Abstract: The constitutive androstane receptor (CAR) and pregnane X receptor (PXR) are important nuclear receptors involved in the regulation of cellular responses from exposure to many xenobiotics and various physiological processes. Phenobarbital (PB) is a non-genotoxic indirect CAR activator, which induces cytochrome P450 (CYP) and other xenobiotic metabolizing enzymes and is known to produce liver foci/tumors in mice and rats. From literature data, a mode of action (MOA) for PB-induced rodent liver tumor formation was developed. A MOA for PXR activators was not established owing to a lack of suitable data. The key events in the PB-induced liver tumor MOA comprise activation of CAR followed by altered gene expression specific to CAR activation, increased cell proliferation, formation of altered hepatic foci and ultimately the development of liver tumors. Associative events in the MOA include altered epigenetic changes, induction of hepatic CYP2B enzymes, liver hypertrophy and decreased apoptosis; with inhibition of gap junctional intercellular communication being an associative event or modulating factor. The MOA was evaluated using the modified Bradford Hill criteria for causality and other possible MOAs were excluded. While PB produces liver tumors in rodents, important species differences were identified including a lack of cell proliferation in cultured human hepatocytes. The MOA for PB-induced rodent liver tumor formation was considered to be qualitatively not plausible for humans. This conclusion is supported by data from a number of epidemiological studies conducted in human populations chronically exposed to PB in which there is no clear evidence for increased liver tumor risk.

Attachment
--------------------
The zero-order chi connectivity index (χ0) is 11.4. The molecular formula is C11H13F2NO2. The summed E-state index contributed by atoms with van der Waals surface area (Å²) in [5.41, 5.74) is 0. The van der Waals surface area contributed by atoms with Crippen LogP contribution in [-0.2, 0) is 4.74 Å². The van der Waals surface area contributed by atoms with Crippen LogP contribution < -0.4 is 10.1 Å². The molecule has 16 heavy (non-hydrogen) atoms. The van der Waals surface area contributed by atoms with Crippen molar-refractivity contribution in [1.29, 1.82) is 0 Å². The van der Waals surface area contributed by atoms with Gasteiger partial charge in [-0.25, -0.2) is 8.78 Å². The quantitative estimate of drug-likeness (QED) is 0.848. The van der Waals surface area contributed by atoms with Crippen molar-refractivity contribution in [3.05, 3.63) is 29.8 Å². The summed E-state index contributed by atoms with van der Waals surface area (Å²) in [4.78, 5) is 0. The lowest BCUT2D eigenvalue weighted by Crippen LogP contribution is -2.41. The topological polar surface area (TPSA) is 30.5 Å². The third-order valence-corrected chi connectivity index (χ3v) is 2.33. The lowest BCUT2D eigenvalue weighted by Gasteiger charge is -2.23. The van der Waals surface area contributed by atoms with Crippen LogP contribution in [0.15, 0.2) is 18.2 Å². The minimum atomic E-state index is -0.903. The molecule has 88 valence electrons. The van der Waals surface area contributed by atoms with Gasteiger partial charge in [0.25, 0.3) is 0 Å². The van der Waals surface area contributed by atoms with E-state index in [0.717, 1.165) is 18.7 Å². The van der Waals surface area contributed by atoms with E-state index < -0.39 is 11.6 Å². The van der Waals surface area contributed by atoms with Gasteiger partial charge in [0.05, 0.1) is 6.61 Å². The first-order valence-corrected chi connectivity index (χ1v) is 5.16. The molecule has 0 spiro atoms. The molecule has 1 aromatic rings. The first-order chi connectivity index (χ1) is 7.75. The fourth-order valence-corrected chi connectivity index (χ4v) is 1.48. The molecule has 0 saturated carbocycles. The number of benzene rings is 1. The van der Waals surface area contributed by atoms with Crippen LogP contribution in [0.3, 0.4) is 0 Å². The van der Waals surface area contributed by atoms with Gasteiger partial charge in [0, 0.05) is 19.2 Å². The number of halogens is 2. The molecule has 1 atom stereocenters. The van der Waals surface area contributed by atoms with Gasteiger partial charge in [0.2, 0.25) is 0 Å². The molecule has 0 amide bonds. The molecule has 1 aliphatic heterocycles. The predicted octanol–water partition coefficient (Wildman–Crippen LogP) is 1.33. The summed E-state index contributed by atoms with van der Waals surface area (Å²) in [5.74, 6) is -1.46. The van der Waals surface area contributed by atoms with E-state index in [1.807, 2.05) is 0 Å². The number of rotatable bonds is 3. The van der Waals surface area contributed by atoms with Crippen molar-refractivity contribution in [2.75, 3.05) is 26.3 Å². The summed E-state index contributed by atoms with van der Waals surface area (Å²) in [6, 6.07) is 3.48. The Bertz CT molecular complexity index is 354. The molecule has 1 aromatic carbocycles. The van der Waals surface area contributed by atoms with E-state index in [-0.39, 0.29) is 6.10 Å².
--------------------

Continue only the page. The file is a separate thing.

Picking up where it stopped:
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Topics: Constitutive androstane receptor (61%), Pregnane X receptor (55%), Liver tumor (54%) ...read more

181 Citations


Performance
Metrics

Author's H-index: 11

No. of papers from the Author in previous years
YearPapers
20217
202011
201910
20184
20113
20071

Top Attributes

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Author's top 5 most impactful journals

Healthcare

4 papers, 16 citations

Journal of Clinical Medicine

3 papers, 45 citations

Nutrients

2 papers, 1 citations